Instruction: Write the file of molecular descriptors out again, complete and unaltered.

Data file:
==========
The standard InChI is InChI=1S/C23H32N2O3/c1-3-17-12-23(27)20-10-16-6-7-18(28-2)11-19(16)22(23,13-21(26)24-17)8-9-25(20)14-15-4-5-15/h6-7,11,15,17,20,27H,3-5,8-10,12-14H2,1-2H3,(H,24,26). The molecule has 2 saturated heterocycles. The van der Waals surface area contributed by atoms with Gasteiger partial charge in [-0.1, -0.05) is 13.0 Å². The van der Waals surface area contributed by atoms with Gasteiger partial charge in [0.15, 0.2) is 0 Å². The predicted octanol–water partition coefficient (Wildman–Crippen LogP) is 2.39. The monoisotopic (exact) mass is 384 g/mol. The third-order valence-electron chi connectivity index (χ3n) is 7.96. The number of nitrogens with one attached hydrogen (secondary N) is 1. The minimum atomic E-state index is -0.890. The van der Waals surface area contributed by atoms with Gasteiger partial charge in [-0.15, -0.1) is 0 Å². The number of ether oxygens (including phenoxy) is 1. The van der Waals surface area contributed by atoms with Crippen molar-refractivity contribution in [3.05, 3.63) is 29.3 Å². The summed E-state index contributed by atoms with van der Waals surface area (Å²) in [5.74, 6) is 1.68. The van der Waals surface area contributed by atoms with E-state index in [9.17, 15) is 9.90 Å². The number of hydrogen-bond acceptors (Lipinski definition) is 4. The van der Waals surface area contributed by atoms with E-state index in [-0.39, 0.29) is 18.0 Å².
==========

The standard InChI is InChI=1S/C23H32N2O3/c1-3-17-12-23(27)20-10-16-6-7-18(28-2)11-19(16)22(23,13-21(26)24-17)8-9-25(20)14-15-4-5-15/h6-7,11,15,17,20,27H,3-5,8-10,12-14H2,1-2H3,(H,24,26). The molecule has 2 saturated heterocycles. The van der Waals surface area contributed by atoms with Gasteiger partial charge in [-0.1, -0.05) is 13.0 Å². The van der Waals surface area contributed by atoms with Gasteiger partial charge in [0.15, 0.2) is 0 Å². The predicted octanol–water partition coefficient (Wildman–Crippen LogP) is 2.39. The monoisotopic (exact) mass is 384 g/mol. The third-order valence-electron chi connectivity index (χ3n) is 7.96. The number of nitrogens with one attached hydrogen (secondary N) is 1. The minimum atomic E-state index is -0.890. The van der Waals surface area contributed by atoms with Gasteiger partial charge in [-0.15, -0.1) is 0 Å². The number of ether oxygens (including phenoxy) is 1. The van der Waals surface area contributed by atoms with Crippen molar-refractivity contribution in [3.05, 3.63) is 29.3 Å². The summed E-state index contributed by atoms with van der Waals surface area (Å²) in [5.74, 6) is 1.68. The van der Waals surface area contributed by atoms with E-state index in [9.17, 15) is 9.90 Å². The number of hydrogen-bond acceptors (Lipinski definition) is 4. The van der Waals surface area contributed by atoms with E-state index in [-0.39, 0.29) is 18.0 Å².